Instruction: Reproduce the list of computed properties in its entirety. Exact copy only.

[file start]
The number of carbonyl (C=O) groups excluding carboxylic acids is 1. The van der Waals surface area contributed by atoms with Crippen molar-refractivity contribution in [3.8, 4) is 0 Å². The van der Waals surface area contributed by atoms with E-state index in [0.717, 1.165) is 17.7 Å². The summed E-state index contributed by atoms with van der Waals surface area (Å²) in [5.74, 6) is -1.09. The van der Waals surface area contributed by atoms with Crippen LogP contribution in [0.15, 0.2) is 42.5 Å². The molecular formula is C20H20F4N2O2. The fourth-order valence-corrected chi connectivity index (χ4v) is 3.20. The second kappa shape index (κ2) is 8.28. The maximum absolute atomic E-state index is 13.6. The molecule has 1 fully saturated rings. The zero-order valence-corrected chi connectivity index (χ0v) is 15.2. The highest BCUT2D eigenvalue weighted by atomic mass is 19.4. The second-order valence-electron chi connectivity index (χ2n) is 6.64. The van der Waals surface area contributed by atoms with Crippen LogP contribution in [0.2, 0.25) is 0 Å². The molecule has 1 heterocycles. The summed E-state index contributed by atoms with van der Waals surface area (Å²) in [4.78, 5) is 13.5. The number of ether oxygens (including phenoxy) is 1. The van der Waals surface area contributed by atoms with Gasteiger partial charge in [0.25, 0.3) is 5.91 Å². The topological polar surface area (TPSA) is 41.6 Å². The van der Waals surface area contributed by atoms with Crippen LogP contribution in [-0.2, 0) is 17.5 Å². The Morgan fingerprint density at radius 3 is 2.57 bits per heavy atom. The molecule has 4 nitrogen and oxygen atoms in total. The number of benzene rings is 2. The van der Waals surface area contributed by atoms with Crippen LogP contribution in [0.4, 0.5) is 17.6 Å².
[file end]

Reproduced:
The number of carbonyl (C=O) groups excluding carboxylic acids is 1. The van der Waals surface area contributed by atoms with Crippen molar-refractivity contribution in [3.8, 4) is 0 Å². The van der Waals surface area contributed by atoms with E-state index in [0.717, 1.165) is 17.7 Å². The summed E-state index contributed by atoms with van der Waals surface area (Å²) in [5.74, 6) is -1.09. The van der Waals surface area contributed by atoms with Crippen LogP contribution in [0.15, 0.2) is 42.5 Å². The molecular formula is C20H20F4N2O2. The fourth-order valence-corrected chi connectivity index (χ4v) is 3.20. The second kappa shape index (κ2) is 8.28. The maximum absolute atomic E-state index is 13.6. The molecule has 1 fully saturated rings. The zero-order valence-corrected chi connectivity index (χ0v) is 15.2. The highest BCUT2D eigenvalue weighted by atomic mass is 19.4. The second-order valence-electron chi connectivity index (χ2n) is 6.64. The van der Waals surface area contributed by atoms with Crippen LogP contribution in [0.2, 0.25) is 0 Å². The molecule has 1 heterocycles. The summed E-state index contributed by atoms with van der Waals surface area (Å²) in [4.78, 5) is 13.5. The number of ether oxygens (including phenoxy) is 1. The van der Waals surface area contributed by atoms with Gasteiger partial charge in [0.25, 0.3) is 5.91 Å². The topological polar surface area (TPSA) is 41.6 Å². The van der Waals surface area contributed by atoms with Crippen LogP contribution in [-0.2, 0) is 17.5 Å². The Morgan fingerprint density at radius 3 is 2.57 bits per heavy atom. The molecule has 4 nitrogen and oxygen atoms in total. The number of benzene rings is 2. The van der Waals surface area contributed by atoms with Crippen LogP contribution in [0.4, 0.5) is 17.6 Å².